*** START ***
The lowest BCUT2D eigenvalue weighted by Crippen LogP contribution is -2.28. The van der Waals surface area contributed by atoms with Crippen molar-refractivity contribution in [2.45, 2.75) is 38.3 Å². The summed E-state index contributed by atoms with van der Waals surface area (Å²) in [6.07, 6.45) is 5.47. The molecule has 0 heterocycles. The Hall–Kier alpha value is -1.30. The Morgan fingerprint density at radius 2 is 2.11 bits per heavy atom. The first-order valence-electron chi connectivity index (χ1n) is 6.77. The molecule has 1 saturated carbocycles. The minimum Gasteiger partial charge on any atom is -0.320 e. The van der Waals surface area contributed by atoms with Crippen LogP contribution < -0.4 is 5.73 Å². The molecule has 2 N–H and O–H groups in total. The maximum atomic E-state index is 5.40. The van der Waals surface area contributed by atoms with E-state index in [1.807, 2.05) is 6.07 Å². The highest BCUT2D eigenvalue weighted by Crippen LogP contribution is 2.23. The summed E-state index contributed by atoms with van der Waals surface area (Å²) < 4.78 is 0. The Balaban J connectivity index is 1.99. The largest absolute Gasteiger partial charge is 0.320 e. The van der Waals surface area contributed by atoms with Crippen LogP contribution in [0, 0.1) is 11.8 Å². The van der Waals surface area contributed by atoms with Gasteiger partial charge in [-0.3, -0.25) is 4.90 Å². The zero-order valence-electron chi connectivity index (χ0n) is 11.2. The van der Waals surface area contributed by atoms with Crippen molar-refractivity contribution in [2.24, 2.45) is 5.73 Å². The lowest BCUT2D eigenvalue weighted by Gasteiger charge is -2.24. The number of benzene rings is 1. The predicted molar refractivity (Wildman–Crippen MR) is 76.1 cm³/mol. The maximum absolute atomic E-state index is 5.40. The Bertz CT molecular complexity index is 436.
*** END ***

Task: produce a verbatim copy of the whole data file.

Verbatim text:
The lowest BCUT2D eigenvalue weighted by Crippen LogP contribution is -2.28. The van der Waals surface area contributed by atoms with Crippen molar-refractivity contribution in [2.45, 2.75) is 38.3 Å². The summed E-state index contributed by atoms with van der Waals surface area (Å²) in [6.07, 6.45) is 5.47. The molecule has 0 heterocycles. The Hall–Kier alpha value is -1.30. The Morgan fingerprint density at radius 2 is 2.11 bits per heavy atom. The first-order valence-electron chi connectivity index (χ1n) is 6.77. The molecule has 1 saturated carbocycles. The minimum Gasteiger partial charge on any atom is -0.320 e. The van der Waals surface area contributed by atoms with Crippen LogP contribution < -0.4 is 5.73 Å². The molecule has 2 N–H and O–H groups in total. The maximum atomic E-state index is 5.40. The van der Waals surface area contributed by atoms with E-state index in [1.807, 2.05) is 6.07 Å². The highest BCUT2D eigenvalue weighted by Crippen LogP contribution is 2.23. The summed E-state index contributed by atoms with van der Waals surface area (Å²) < 4.78 is 0. The Balaban J connectivity index is 1.99. The largest absolute Gasteiger partial charge is 0.320 e. The van der Waals surface area contributed by atoms with Crippen LogP contribution in [0, 0.1) is 11.8 Å². The van der Waals surface area contributed by atoms with Gasteiger partial charge in [-0.3, -0.25) is 4.90 Å². The zero-order valence-electron chi connectivity index (χ0n) is 11.2. The van der Waals surface area contributed by atoms with Crippen molar-refractivity contribution in [2.24, 2.45) is 5.73 Å². The lowest BCUT2D eigenvalue weighted by Gasteiger charge is -2.24. The number of benzene rings is 1. The predicted molar refractivity (Wildman–Crippen MR) is 76.1 cm³/mol. The maximum absolute atomic E-state index is 5.40. The Bertz CT molecular complexity index is 436.